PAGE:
For Frances, on the theme of travel.
I miss London immensely, mostly for my marvelous friends and the fabulous museums. My favorite birthday in London was a guerilla birthday in the Silver Galleries of the V&A – no drinks, no food, just beautiful objects and a lot of talking amongst very intelligent people. The security guards only approached us once to ask why we were lounging in the window seats, and I made up some story about giving an impromptu lecture and waiting for some stragglers. They accepted it because my accent indicated I was a teacher and I was standing at the time with my three sixteen-year-old English friends, and all seemed legit. There are many stereotypes of Australians in London at are not flattering, but the one that we are mostly teachers is a positive one.
Unfortunately for me, I was not much of a fan of theatre in London, so I never roused myself to attend a single play in the West End bar Wide Sargasso Sea in the first two months and the essential Shakespeare at Stratford Upon Avon and The Globe. Thankfully my years working with the mighty actors of Perth turned me from a theatrical philistine to a fully paid up fan girl of live theatre. I even, god help me, dabbled in the art of writing plays myself this year. And although I am not in London, I can still see some of the best of London stage in Perth.
In four weeks I have seen Henry V and Twelfth Night from The Globe and This House from NT Live, and mighty productions they were too. I love how The Globe makes Shakespeare a cross between a rock concert and a comedy set, I love the groundlings' interacting with the actors and the many talents on display on the stage. When you stand as a groundling you are traveling back in time to an age when stage plays set the mood of the crowd, when the language soared up taking all listeners with it. The spectacular This House, written by James Graham (born only a year after me) and in production impressive beyond my limited experience to capture, was close to perfect in every way and produced in me a moment of utter respect for such a young writer able to capture the feel of a very difficult time before his birth.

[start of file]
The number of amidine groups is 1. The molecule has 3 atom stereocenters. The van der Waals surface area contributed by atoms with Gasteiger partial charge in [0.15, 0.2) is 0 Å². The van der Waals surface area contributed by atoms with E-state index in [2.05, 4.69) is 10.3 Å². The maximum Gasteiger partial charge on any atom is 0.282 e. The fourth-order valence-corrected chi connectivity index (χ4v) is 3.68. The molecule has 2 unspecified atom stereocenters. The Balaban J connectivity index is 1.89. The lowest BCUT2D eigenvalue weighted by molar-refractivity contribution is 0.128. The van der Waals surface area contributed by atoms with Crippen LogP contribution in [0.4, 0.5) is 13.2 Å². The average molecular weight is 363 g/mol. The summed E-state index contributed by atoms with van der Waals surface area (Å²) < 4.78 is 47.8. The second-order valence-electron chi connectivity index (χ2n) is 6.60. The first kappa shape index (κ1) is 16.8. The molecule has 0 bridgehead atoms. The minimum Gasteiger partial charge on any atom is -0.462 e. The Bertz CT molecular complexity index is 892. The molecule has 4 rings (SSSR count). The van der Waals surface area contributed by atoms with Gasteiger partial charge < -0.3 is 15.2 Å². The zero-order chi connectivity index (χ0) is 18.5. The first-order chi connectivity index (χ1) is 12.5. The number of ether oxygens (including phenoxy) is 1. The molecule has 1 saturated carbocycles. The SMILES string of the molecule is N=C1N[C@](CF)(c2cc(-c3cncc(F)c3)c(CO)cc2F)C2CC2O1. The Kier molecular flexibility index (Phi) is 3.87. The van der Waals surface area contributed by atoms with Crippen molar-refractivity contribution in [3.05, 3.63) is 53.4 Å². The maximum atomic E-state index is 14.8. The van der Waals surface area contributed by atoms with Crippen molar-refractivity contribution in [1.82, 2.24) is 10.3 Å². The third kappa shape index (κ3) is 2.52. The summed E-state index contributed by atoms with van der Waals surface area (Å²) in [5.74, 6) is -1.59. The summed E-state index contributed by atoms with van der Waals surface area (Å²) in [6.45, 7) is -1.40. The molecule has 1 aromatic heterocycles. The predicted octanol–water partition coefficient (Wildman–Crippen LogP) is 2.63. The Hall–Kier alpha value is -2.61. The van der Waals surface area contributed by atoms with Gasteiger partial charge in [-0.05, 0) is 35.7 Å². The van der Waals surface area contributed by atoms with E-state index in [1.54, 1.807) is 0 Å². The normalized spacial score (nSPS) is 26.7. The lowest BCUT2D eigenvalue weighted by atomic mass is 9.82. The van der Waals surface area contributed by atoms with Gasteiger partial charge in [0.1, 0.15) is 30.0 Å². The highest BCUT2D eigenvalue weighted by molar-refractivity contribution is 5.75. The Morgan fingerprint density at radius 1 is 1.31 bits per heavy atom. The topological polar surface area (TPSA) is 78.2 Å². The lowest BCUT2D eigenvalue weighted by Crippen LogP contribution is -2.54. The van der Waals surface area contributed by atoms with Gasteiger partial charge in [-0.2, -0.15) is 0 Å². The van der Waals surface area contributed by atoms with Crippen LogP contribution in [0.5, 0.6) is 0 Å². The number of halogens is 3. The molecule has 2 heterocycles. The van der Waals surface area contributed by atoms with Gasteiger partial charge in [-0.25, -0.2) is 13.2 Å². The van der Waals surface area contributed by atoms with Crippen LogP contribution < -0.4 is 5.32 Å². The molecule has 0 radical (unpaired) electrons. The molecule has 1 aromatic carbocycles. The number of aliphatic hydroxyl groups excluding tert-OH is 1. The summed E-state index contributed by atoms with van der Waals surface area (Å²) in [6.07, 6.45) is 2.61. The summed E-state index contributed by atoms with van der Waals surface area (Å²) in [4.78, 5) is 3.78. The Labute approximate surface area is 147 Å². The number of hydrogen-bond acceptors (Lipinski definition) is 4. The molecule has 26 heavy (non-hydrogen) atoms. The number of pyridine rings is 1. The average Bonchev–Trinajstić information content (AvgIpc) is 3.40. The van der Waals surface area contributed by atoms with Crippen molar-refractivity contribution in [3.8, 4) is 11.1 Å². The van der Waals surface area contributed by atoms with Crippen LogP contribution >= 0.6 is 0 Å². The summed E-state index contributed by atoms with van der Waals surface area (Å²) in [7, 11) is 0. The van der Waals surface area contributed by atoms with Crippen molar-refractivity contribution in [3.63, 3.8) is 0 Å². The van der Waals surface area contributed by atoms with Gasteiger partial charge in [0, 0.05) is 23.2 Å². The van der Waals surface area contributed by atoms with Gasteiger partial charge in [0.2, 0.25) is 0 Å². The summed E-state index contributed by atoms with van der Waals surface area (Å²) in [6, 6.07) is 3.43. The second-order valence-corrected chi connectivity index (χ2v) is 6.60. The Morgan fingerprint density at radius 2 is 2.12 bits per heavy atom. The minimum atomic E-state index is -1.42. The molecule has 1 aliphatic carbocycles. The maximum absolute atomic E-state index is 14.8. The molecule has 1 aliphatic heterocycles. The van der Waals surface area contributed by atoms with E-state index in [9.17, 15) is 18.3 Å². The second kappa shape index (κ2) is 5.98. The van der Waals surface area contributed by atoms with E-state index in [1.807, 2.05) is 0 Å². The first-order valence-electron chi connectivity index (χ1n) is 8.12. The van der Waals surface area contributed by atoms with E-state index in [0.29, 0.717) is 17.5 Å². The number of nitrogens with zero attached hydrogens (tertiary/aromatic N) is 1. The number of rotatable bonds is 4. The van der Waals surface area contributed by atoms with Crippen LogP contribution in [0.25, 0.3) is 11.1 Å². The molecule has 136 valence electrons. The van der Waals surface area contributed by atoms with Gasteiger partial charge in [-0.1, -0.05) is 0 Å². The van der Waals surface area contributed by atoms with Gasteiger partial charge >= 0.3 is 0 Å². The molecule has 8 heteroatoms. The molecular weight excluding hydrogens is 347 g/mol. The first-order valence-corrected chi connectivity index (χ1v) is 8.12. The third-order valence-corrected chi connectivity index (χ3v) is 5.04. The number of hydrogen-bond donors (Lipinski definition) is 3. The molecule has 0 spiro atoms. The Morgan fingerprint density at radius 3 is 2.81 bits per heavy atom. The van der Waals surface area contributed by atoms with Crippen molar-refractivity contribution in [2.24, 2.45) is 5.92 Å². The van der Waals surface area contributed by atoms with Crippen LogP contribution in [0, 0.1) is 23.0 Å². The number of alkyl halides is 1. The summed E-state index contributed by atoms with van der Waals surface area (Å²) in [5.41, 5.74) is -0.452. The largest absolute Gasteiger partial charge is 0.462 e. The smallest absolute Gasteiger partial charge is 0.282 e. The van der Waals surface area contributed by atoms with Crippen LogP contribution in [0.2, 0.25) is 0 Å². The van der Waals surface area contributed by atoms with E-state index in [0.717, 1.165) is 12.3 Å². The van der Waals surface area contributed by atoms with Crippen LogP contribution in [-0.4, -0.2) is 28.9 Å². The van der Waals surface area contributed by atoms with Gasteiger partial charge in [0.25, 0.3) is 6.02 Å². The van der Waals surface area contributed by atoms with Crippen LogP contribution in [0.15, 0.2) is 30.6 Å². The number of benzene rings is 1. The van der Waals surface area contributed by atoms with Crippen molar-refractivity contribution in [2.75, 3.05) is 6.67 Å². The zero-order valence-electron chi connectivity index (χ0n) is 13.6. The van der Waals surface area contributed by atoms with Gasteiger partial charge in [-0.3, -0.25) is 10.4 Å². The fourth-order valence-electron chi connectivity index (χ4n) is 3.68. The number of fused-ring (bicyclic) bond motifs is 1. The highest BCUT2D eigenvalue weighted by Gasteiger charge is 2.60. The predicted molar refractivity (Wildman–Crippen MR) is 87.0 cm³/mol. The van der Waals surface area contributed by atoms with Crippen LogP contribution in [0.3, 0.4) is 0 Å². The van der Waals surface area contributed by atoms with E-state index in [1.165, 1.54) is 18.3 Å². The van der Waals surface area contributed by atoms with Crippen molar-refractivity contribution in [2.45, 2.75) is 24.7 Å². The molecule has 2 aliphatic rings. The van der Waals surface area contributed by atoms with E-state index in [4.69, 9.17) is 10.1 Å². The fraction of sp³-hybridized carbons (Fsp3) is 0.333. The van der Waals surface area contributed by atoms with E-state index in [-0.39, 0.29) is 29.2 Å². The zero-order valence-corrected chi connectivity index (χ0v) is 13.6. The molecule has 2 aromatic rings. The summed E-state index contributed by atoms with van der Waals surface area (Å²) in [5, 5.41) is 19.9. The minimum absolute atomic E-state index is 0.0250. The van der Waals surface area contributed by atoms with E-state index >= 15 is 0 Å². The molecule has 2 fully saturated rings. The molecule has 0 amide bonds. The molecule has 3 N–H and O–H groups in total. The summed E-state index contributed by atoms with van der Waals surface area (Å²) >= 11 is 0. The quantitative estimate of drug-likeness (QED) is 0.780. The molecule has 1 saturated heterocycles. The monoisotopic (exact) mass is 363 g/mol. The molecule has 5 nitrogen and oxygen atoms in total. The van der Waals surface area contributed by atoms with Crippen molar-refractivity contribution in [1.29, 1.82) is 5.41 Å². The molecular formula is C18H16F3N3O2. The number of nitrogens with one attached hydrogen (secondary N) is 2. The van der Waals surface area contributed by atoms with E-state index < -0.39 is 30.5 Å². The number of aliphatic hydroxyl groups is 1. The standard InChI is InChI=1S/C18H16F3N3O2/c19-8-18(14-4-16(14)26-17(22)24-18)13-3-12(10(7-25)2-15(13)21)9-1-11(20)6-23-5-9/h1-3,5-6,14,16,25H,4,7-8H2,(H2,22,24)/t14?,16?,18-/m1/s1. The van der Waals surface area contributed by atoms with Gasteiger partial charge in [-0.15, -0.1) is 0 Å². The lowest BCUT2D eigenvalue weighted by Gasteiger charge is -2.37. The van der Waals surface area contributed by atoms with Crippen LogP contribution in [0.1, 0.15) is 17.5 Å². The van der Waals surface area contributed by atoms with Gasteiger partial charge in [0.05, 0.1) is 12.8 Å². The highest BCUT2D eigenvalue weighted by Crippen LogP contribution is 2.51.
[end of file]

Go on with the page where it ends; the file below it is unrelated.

At the start of any filmed theatre production the stage acting on screen is difficult to get used to, but like Shakespeare, you get used to the theatricality and soon you are so engrossed in the play you forget you are not in the theatre yourself. When watching theatre on film in Perth I like to watch the audience as well, because I will always see some interesting people. For This House the audience was made up mostly of the older set, the people who grew up with live theatre on an equal footing with TV and Film and grew up during the time depicted on stage. They included my much beloved English Literature teacher from school and the only State politician that recognizes me in the street because her daughter and I have argued with each other since we were six years old. Of the young there was a short story writer from my writers group and two friends who are also talented actors.
It doesn’t take much to travel far from the place you are sitting, all it takes is a willingness to abandon yourself to the magic of another person’s story. I am frequently in the theatre alone because, as with attending museums, not many people outside the theatre industry have my voracious and universal appetite for narrative. But once in the theatre, I am seldom surrounded by strangers only, and by the end, we have all experienced something unique together, and we are friends, if only in the spirit of the moment.